The Arbitration Blame Game: Notes on Developing an Effective Corporate Arbitration Program

Article excerpt

Arbitration, love it or hate it, it's here to stay. The real question for any business is whether arbitration can be used intelligently, as part of a well-considered dispute resolution program. The author offers an outline of how to construct such a program.

The business and legal communities are divided between those who embrace arbitration and those who abhor it. Arbitration boosters point to the advantages of arbitration and suggest that every business could benefit from its use. Arbitration haters point to problems with the process and suggest that these problems cannot be avoided.

Is there a middle ground? Indeed, there is. Even the most fervent advocates of arbitration must recognize its limitations and potential problems. Similarly, the most ardent arbitration opponents must admit that arbitration can be effective for certain purposes and in certain circumstances, and that it is possible (with careful planning) to avoid many of the negatives sometimes associated with arbitration.

Arbitration Is Not Perfect

Many people who have had some experience with arbitration can point to proceedings that were not well conducted. A proceeding that takes much longer than expected or involves steeply rising costs can be quite frustrating.1 Similarly, an arbitrator who is less capable than expected can produce disaffection, not just with the outcome (everyone wins and loses sometimes in any dispute resolution system), but with the fairness and rationality of the process itself.2 The lack of assurance that the proceedings will be efficiently and fairly managed and the potential unpredicability of outcomes, moreover, have led some to avoid the process, evidently concluding that it cannot be improved (or that the work involved in improving arbitration is not worth the effort).3

One could say that the problem is too big to tackle, that the "system is unfair," or that reform is "somebody else's problem." All of these are really just excuses for inaction. None of these excuses will bring about change. And none of them recognize the reality that arbitration is here to stay. In certain industries, like textiles, securities and reinsurance, arbitration is a regular method of dispute resolution.4 Some businesses insist on arbitration in some or all of their contracts, and any party contemplating a deal must be prepared to accept arbitration as part of the price.5 Courts around the country are turning to alternative dispute resolution processes (often mediation or early neutral evaluation, but in some instances offering an arbitration alternative) as a means to reduce caseloads and streamline the litigation process.6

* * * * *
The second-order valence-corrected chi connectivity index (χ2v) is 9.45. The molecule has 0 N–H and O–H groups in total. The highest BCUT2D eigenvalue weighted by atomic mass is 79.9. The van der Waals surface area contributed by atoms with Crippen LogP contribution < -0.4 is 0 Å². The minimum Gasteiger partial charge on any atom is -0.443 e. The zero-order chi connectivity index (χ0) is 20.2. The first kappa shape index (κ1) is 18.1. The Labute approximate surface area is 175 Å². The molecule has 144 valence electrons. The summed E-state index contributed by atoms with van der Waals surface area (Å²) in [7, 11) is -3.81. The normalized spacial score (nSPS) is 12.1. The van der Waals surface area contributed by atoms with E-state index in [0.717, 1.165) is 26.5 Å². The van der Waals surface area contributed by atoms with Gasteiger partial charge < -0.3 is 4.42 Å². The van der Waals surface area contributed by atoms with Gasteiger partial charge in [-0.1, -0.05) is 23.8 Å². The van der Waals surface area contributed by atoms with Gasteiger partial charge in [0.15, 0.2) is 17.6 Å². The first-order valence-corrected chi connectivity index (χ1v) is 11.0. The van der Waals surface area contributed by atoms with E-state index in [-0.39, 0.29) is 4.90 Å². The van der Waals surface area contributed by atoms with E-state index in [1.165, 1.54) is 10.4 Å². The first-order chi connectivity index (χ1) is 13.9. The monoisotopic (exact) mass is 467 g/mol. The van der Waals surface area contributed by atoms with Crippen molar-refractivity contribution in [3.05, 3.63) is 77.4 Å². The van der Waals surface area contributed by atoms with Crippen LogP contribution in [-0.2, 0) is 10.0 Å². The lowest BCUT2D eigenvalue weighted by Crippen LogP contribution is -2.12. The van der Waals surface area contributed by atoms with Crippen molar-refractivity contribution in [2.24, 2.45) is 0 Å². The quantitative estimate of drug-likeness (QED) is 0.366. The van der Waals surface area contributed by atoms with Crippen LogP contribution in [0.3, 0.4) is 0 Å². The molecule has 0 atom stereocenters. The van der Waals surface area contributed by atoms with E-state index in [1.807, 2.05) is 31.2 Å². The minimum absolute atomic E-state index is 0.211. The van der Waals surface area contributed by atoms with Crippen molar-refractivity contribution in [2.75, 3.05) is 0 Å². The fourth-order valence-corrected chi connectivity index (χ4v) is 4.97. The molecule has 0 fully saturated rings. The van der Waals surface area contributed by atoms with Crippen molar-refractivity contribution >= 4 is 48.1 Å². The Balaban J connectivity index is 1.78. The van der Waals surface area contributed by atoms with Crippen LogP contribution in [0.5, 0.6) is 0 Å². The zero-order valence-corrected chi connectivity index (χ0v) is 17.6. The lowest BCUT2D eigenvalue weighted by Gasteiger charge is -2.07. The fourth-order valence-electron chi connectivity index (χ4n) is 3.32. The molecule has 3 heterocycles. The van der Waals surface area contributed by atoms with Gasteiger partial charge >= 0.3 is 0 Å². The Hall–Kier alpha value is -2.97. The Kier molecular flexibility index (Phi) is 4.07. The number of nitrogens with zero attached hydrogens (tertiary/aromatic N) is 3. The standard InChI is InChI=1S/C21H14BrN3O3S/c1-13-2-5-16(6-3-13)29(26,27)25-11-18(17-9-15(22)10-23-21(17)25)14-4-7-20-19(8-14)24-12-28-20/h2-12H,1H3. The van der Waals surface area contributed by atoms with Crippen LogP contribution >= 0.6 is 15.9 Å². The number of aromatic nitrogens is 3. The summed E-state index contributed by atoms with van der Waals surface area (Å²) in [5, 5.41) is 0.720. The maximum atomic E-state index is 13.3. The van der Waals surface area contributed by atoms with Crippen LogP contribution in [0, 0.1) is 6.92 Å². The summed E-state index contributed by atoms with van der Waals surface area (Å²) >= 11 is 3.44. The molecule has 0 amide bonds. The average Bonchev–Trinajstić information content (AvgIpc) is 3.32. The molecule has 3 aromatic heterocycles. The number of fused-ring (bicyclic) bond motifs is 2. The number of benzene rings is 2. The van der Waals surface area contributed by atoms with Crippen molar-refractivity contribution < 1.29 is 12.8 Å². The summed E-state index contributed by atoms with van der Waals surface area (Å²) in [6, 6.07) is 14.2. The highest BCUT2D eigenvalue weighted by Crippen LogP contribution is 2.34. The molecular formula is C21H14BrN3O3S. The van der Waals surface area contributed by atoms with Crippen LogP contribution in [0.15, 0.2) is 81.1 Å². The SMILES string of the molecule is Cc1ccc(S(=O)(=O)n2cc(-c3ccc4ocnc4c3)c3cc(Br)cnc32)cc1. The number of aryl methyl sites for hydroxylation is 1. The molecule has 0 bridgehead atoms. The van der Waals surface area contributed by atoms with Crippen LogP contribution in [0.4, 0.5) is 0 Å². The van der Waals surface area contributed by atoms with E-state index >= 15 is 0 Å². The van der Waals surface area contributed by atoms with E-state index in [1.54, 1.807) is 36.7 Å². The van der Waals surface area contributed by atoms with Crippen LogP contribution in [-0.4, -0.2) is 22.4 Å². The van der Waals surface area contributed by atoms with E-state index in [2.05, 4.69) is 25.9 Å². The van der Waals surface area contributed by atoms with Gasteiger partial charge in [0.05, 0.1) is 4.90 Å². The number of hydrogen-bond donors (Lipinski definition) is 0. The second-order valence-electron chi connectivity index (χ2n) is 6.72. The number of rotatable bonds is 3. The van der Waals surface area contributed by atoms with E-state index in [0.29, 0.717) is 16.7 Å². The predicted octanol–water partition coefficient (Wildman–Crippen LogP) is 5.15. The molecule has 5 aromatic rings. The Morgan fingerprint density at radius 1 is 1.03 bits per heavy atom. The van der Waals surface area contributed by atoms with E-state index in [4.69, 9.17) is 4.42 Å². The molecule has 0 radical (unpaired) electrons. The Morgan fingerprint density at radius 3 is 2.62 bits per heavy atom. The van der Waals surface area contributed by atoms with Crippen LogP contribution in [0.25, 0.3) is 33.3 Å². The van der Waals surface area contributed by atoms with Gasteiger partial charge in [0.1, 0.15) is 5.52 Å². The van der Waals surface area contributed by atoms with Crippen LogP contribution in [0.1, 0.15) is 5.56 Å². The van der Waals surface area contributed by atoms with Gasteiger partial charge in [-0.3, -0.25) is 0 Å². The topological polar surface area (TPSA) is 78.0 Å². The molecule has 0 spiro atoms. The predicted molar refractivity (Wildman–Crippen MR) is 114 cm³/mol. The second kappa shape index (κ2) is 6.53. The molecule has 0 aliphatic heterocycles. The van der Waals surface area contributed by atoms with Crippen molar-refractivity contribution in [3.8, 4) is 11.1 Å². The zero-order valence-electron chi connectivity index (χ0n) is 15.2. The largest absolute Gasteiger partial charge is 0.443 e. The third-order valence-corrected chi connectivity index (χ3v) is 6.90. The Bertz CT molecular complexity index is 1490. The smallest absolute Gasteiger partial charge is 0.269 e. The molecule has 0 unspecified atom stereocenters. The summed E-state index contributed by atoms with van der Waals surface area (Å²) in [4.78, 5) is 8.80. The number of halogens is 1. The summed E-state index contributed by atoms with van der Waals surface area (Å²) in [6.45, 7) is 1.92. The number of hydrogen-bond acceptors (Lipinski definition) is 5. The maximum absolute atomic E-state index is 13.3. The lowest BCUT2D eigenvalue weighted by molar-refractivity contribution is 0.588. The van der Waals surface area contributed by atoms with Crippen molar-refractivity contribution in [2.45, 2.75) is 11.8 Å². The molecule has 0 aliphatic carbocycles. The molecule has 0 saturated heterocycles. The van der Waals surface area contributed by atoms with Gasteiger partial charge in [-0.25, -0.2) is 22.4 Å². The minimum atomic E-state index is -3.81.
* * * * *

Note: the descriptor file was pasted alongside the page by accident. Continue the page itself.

Why We Should Fix Arbitration

The potential benefits of arbitration are well-recognized. Here are some key benefits for commercial parties.

Parties in arbitration may pick an expert in the subject matter to serve as the arbitrator (or on a panel of arbitrators). Having an expert decision maker may lead to a quicker decision in complicated, technical disputes because of the expert's comprehension of the evidence, which is often more than ordinary jurors (and even judges) could be expected to have.

The commercial arbitration process is most often a private process.8 So when trade secrets or similarly sensitive information must be discussed, arbitration may be preferable to public court proceedings. Even when trade secrets are not likely to come up, it is often beneficial not to have the dispute made public because of the detrimental effects a public dispute can have on the reputation of the disputants.

Arbitration has the potential to be faster and less costly than litigation. The informality of the process, the fact that discovery and motion practice are more limited than in litigation, coupled with the ability of the parties to streamline the arbitration process, make arbitration capable of providing a decision on the merits far sooner than a verdict could be obtained in court. …